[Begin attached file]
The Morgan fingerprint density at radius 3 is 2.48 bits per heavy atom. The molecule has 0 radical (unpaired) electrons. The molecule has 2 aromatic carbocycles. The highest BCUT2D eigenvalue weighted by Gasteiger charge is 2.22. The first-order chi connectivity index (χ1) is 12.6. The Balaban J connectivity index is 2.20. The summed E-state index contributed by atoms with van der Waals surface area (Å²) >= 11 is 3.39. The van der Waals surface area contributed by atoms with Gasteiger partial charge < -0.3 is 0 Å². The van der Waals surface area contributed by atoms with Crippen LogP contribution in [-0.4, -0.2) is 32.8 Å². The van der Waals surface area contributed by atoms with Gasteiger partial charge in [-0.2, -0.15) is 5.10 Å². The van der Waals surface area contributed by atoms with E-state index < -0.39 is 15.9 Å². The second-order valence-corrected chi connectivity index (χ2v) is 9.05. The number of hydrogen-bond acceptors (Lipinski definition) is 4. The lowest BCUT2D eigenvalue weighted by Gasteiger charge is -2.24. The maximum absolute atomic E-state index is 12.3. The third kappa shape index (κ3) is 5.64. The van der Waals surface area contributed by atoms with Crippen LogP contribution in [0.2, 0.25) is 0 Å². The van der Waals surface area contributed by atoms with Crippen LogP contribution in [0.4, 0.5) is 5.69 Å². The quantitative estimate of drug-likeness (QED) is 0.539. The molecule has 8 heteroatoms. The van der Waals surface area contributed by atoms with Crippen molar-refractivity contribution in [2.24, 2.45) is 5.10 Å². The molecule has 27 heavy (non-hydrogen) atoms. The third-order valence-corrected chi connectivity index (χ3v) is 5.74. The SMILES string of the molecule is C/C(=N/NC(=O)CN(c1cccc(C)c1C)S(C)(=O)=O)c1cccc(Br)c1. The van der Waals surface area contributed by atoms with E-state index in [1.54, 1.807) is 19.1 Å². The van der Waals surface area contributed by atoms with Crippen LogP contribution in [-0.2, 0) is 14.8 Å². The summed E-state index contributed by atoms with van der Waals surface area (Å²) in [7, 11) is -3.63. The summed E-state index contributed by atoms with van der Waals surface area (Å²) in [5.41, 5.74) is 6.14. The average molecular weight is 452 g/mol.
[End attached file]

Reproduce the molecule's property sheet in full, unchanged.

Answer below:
The Morgan fingerprint density at radius 3 is 2.48 bits per heavy atom. The molecule has 0 radical (unpaired) electrons. The molecule has 2 aromatic carbocycles. The highest BCUT2D eigenvalue weighted by Gasteiger charge is 2.22. The first-order chi connectivity index (χ1) is 12.6. The Balaban J connectivity index is 2.20. The summed E-state index contributed by atoms with van der Waals surface area (Å²) >= 11 is 3.39. The van der Waals surface area contributed by atoms with Gasteiger partial charge < -0.3 is 0 Å². The van der Waals surface area contributed by atoms with Crippen LogP contribution in [-0.4, -0.2) is 32.8 Å². The van der Waals surface area contributed by atoms with Gasteiger partial charge in [-0.2, -0.15) is 5.10 Å². The van der Waals surface area contributed by atoms with E-state index < -0.39 is 15.9 Å². The second-order valence-corrected chi connectivity index (χ2v) is 9.05. The number of hydrogen-bond acceptors (Lipinski definition) is 4. The lowest BCUT2D eigenvalue weighted by Gasteiger charge is -2.24. The maximum absolute atomic E-state index is 12.3. The third kappa shape index (κ3) is 5.64. The van der Waals surface area contributed by atoms with Crippen LogP contribution in [0.2, 0.25) is 0 Å². The van der Waals surface area contributed by atoms with Crippen LogP contribution in [0.4, 0.5) is 5.69 Å². The quantitative estimate of drug-likeness (QED) is 0.539. The molecule has 8 heteroatoms. The van der Waals surface area contributed by atoms with Crippen molar-refractivity contribution in [2.24, 2.45) is 5.10 Å². The molecule has 27 heavy (non-hydrogen) atoms. The third-order valence-corrected chi connectivity index (χ3v) is 5.74. The SMILES string of the molecule is C/C(=N/NC(=O)CN(c1cccc(C)c1C)S(C)(=O)=O)c1cccc(Br)c1. The van der Waals surface area contributed by atoms with E-state index in [1.54, 1.807) is 19.1 Å². The van der Waals surface area contributed by atoms with Crippen LogP contribution in [-0.2, 0) is 14.8 Å². The summed E-state index contributed by atoms with van der Waals surface area (Å²) in [7, 11) is -3.63. The summed E-state index contributed by atoms with van der Waals surface area (Å²) in [5.41, 5.74) is 6.14. The average molecular weight is 452 g/mol.